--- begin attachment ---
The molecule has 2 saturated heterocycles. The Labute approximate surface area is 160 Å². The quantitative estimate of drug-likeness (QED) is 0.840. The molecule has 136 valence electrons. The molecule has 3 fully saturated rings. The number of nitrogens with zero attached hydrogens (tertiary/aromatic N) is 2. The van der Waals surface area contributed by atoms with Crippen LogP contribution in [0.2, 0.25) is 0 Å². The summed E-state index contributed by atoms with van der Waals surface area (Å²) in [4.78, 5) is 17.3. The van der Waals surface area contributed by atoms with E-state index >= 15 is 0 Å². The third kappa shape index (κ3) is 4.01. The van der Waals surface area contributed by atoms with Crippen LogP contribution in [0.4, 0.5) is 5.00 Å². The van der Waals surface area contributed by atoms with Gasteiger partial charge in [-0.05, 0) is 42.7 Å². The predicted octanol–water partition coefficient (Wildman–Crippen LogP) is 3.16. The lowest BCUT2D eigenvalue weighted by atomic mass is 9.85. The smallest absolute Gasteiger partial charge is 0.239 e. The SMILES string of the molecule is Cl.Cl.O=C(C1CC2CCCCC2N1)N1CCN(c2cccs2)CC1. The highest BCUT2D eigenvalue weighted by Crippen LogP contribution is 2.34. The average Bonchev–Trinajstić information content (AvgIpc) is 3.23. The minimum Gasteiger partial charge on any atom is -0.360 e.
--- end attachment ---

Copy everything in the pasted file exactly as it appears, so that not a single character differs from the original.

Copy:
The molecule has 2 saturated heterocycles. The Labute approximate surface area is 160 Å². The quantitative estimate of drug-likeness (QED) is 0.840. The molecule has 136 valence electrons. The molecule has 3 fully saturated rings. The number of nitrogens with zero attached hydrogens (tertiary/aromatic N) is 2. The van der Waals surface area contributed by atoms with Crippen LogP contribution in [0.2, 0.25) is 0 Å². The summed E-state index contributed by atoms with van der Waals surface area (Å²) in [4.78, 5) is 17.3. The van der Waals surface area contributed by atoms with E-state index >= 15 is 0 Å². The third kappa shape index (κ3) is 4.01. The van der Waals surface area contributed by atoms with Crippen LogP contribution in [0.4, 0.5) is 5.00 Å². The van der Waals surface area contributed by atoms with Gasteiger partial charge in [-0.05, 0) is 42.7 Å². The predicted octanol–water partition coefficient (Wildman–Crippen LogP) is 3.16. The lowest BCUT2D eigenvalue weighted by atomic mass is 9.85. The smallest absolute Gasteiger partial charge is 0.239 e. The SMILES string of the molecule is Cl.Cl.O=C(C1CC2CCCCC2N1)N1CCN(c2cccs2)CC1. The highest BCUT2D eigenvalue weighted by Crippen LogP contribution is 2.34. The average Bonchev–Trinajstić information content (AvgIpc) is 3.23. The minimum Gasteiger partial charge on any atom is -0.360 e.